“Our Lekki store has been vandalized and looted. But, we acknowledge that this is only a setback compared to the larger issues we are all facing as a nation, and our thoughts and prayers remain with Nigerians everywhere, and for a peaceful resolution to various issues at hand. Rebuilding a supermarket is hard. Rebuilding a nation is even harder. We stand with you Nigeria. Stay focused. Be the solution.”
SPAR Nigeria had this to say after its supermarkets were looted by hoodlums. That must have been hard. For them, or their insurance company.
A lot is happening in Nigeria. Notably, looters are looting government offices, banks, shopping malls, media houses, toll plazas, private offices, etc. Vehicles, buildings and properties have been set ablaze or looted. It raises interesting questions for insurance companies, doesn’t it? When the dust settles, businesses will calculate their losses and make claims.
In the coming weeks, we will take on Nigeria’s insurance industry. Today, we chose to look into the insurance culture in Nigeria. Do Nigerians insure? Why or why not? What do they insure against? Welcome!
Do Nigerians insure?
Nigeria’s adult population was 99.6 million in 2018. 40% had access to financial services. However, only 1.9% of them had insurance coverage. Insurance penetration remains low and the insurance industry contributes about 0.3% to Nigeria’s GDP. The industry has been relegated to the background in a financial services sector that has produced more prosperous industries such as banking and pensions.
Why are Nigerians not insured?
Many inefficiencies plague the insurance sector – poor regulatory enforcement, weak corporate governance & risk management framework. However, the greatest of these may be the dearth of innovation. While tech has jumped on other financial services, it is not jumping on insurance, is it?
Well, tech is an enabler. The reason why there is tech in banking and investments is so that they can do what the traditional banks are doing more efficiently. But the demand was always there. Meanwhile, knowledge of the insurance industry is extremely low as a combination of low income and perception about the industry has affected the reach of insurance services.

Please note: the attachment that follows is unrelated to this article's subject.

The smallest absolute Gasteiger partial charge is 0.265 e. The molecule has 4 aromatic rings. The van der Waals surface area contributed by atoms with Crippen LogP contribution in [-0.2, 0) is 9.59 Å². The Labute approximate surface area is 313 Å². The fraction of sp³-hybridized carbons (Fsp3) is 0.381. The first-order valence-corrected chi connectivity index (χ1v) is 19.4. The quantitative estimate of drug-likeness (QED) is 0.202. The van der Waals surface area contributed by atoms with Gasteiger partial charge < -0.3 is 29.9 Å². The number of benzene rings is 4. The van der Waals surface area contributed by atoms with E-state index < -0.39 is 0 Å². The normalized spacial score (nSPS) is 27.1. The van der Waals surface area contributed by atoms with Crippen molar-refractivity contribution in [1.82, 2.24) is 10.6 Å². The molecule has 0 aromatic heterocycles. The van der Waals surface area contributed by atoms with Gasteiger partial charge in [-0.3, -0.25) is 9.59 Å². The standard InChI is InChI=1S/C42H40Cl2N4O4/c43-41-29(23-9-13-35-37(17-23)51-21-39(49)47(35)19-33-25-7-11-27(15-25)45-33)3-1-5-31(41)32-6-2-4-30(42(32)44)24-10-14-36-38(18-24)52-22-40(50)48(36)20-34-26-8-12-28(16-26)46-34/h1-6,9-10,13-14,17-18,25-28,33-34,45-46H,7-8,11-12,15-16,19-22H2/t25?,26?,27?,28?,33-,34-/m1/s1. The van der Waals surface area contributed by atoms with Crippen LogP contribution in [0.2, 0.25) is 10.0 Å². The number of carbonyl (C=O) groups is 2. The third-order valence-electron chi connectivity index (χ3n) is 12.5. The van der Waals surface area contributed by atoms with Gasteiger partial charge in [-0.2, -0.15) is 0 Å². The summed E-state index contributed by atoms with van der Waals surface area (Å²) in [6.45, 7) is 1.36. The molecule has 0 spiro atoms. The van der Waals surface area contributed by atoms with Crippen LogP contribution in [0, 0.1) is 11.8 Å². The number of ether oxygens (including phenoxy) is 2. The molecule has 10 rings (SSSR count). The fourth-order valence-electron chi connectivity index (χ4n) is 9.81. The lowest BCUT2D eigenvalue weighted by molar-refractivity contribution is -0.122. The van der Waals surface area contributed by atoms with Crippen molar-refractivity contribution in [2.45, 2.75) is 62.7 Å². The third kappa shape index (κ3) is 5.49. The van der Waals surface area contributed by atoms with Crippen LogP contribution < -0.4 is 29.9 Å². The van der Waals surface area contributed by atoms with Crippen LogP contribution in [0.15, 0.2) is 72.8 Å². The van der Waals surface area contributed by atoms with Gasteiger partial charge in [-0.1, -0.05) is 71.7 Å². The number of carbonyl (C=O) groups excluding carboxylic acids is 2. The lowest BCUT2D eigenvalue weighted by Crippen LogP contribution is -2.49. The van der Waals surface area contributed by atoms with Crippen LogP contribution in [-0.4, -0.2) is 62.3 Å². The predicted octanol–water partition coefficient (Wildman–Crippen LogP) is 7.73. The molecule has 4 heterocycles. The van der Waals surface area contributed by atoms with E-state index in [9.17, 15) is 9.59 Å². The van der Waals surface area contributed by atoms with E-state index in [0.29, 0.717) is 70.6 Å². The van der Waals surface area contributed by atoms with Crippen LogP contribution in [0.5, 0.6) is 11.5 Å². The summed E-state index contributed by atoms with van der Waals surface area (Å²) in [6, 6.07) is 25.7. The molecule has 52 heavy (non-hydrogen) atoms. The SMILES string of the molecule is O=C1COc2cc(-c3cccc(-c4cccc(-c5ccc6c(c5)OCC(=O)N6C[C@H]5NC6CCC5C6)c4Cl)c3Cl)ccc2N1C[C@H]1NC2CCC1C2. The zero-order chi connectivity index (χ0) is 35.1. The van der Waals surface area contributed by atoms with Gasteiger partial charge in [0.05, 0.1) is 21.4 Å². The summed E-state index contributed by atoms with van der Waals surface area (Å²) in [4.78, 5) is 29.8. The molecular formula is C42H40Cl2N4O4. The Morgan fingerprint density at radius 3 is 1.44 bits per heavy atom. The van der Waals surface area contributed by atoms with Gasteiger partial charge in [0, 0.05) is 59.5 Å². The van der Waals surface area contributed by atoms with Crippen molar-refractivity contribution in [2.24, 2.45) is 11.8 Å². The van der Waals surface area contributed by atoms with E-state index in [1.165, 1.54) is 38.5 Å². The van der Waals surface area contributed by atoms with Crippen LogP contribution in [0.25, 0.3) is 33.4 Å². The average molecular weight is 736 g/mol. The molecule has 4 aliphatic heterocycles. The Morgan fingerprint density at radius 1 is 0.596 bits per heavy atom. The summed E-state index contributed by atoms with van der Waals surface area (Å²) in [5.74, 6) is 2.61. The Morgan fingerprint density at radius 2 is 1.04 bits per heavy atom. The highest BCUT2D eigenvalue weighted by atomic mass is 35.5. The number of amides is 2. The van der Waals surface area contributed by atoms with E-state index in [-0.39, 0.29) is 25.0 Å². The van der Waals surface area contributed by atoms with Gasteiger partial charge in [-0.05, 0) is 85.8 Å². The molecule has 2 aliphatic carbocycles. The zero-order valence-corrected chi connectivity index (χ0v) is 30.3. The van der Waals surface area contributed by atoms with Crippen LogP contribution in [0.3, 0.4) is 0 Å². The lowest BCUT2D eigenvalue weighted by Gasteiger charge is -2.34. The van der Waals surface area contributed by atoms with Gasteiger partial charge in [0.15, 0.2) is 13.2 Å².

The insurance culture
Nigerians are very poor. Simply, people with low income cannot afford to subscribe to insurance services. A study by EFiNa revealed that at least 30.8% of Nigerian adults say they cannot obtain insurance services because of economic constraints. 15% of them say they can’t afford it, while 14.9% say they have nothing to insure.
Nigerians are also quite religious. People pray against bad things and hope God prevents them from coming their way. Meanwhile, insurance recognises that bad things do happen but can be recovered from. Why take motor insurance coverage against accidents? Doesn’t that show a lack of faith in God’s power to protect? Life insurance is called funeral insurance in other countries. But who wants to hear “funeral” over here? Eh? God forbid.
Finally, Nigerians are not very trusting. Specifically, this relates to a conception that it is difficult to get insurance companies to pay claims. Oh, Nigerians have a general, uncompromising distrust for financial service providers including bank offerings like loans. They are also unaware of how the industry works. According to a World Bank report, over 30% of Nigerian adults are not aware of insurance.
Hope in compulsory insurance…
Well, government regulations are an important driver for insurance adoption. A World Bank-sponsored report explained that “compulsory insurance… continues to be a strong driver in the market.” The GPI (gross premium income) of the Nigerian Insurance Industry was N356 billion in 2016. This GPI growth was driven by the six compulsory insurance policies:
• third party motor insurance,
• employer’s liability insurance,
• group life insurance,
• builders’ liability insurance,
• healthcare professional indemnity insurance
• occupiers liability insurance.
These products are concentrated in statutory insurance policies and also within the formal sector. The insurance industry pursues a strategy of selling compulsory insurance policies to the formal economy (representing about 40% of the economy). Compulsory insurance explains why motor insurance takes a giant share of the market. Between 2007 and 2011, it accounted for over 29% of the gross written premium for general insurance.
Regardless, even motor vehicle insurance indicates low value for customers. According to techcabal, Nigerian drivers paid ₦40.3 billion ($103.2 million) as premium for motor vehicle insurance in 2016. Most drivers favoured compulsory third party insurance over comprehensive insurance. Yet when accidents happen, very few people go back to claim their insurance. This was limited to ₦1 million ($2,580) for third party insurance in 2016. The ratio of motor vehicle claims paid relative to the premium collected was 0.43.
Already, you may be asking “can anything good come out of the Nigerian Insurance Industry?” Who is the regulator? NAICOM (National Insurance Commission)? What is their role and what have they been doing? What are the new tech and innovation trends in Nigeria’s insurance sector? What are the government initiatives and investment incentives?
Maybe we can answer these next week…